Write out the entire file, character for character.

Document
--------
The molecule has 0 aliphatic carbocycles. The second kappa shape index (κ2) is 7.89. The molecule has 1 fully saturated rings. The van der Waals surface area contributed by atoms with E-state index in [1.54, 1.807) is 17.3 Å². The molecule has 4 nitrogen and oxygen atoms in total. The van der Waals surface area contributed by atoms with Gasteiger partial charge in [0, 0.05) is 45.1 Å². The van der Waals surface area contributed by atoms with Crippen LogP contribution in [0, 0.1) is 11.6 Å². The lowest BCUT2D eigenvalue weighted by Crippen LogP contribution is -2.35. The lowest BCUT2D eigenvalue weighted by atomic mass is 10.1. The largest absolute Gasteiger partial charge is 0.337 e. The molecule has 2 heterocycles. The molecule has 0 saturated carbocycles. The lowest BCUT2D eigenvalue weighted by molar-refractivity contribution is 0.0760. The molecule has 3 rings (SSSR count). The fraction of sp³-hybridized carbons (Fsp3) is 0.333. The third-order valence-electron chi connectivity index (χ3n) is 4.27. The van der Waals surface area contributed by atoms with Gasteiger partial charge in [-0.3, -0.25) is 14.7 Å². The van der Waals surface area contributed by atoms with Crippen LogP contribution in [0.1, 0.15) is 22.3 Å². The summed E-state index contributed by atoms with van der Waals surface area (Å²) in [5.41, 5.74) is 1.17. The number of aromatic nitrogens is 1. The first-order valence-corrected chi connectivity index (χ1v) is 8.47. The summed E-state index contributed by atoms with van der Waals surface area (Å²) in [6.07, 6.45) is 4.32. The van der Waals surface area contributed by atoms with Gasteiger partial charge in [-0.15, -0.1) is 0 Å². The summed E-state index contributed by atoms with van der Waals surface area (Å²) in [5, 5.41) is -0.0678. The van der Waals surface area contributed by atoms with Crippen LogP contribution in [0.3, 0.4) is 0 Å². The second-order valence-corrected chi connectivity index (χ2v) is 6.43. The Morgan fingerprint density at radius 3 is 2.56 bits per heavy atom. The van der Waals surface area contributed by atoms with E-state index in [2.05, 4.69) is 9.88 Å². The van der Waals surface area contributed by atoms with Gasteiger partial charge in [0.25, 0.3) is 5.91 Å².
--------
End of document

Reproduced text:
The molecule has 0 aliphatic carbocycles. The second kappa shape index (κ2) is 7.89. The molecule has 1 fully saturated rings. The van der Waals surface area contributed by atoms with E-state index in [1.54, 1.807) is 17.3 Å². The molecule has 4 nitrogen and oxygen atoms in total. The van der Waals surface area contributed by atoms with Gasteiger partial charge in [0, 0.05) is 45.1 Å². The van der Waals surface area contributed by atoms with Crippen LogP contribution in [0, 0.1) is 11.6 Å². The lowest BCUT2D eigenvalue weighted by Crippen LogP contribution is -2.35. The lowest BCUT2D eigenvalue weighted by atomic mass is 10.1. The largest absolute Gasteiger partial charge is 0.337 e. The molecule has 2 heterocycles. The molecule has 0 saturated carbocycles. The lowest BCUT2D eigenvalue weighted by molar-refractivity contribution is 0.0760. The molecule has 3 rings (SSSR count). The fraction of sp³-hybridized carbons (Fsp3) is 0.333. The third-order valence-electron chi connectivity index (χ3n) is 4.27. The van der Waals surface area contributed by atoms with Gasteiger partial charge in [-0.3, -0.25) is 14.7 Å². The van der Waals surface area contributed by atoms with Crippen LogP contribution in [0.1, 0.15) is 22.3 Å². The summed E-state index contributed by atoms with van der Waals surface area (Å²) in [5.41, 5.74) is 1.17. The number of aromatic nitrogens is 1. The first-order valence-corrected chi connectivity index (χ1v) is 8.47. The summed E-state index contributed by atoms with van der Waals surface area (Å²) in [6.07, 6.45) is 4.32. The van der Waals surface area contributed by atoms with Gasteiger partial charge in [-0.15, -0.1) is 0 Å². The summed E-state index contributed by atoms with van der Waals surface area (Å²) in [5, 5.41) is -0.0678. The van der Waals surface area contributed by atoms with Crippen LogP contribution in [0.3, 0.4) is 0 Å². The second-order valence-corrected chi connectivity index (χ2v) is 6.43. The Morgan fingerprint density at radius 3 is 2.56 bits per heavy atom. The van der Waals surface area contributed by atoms with E-state index in [2.05, 4.69) is 9.88 Å². The van der Waals surface area contributed by atoms with Gasteiger partial charge in [0.25, 0.3) is 5.91 Å².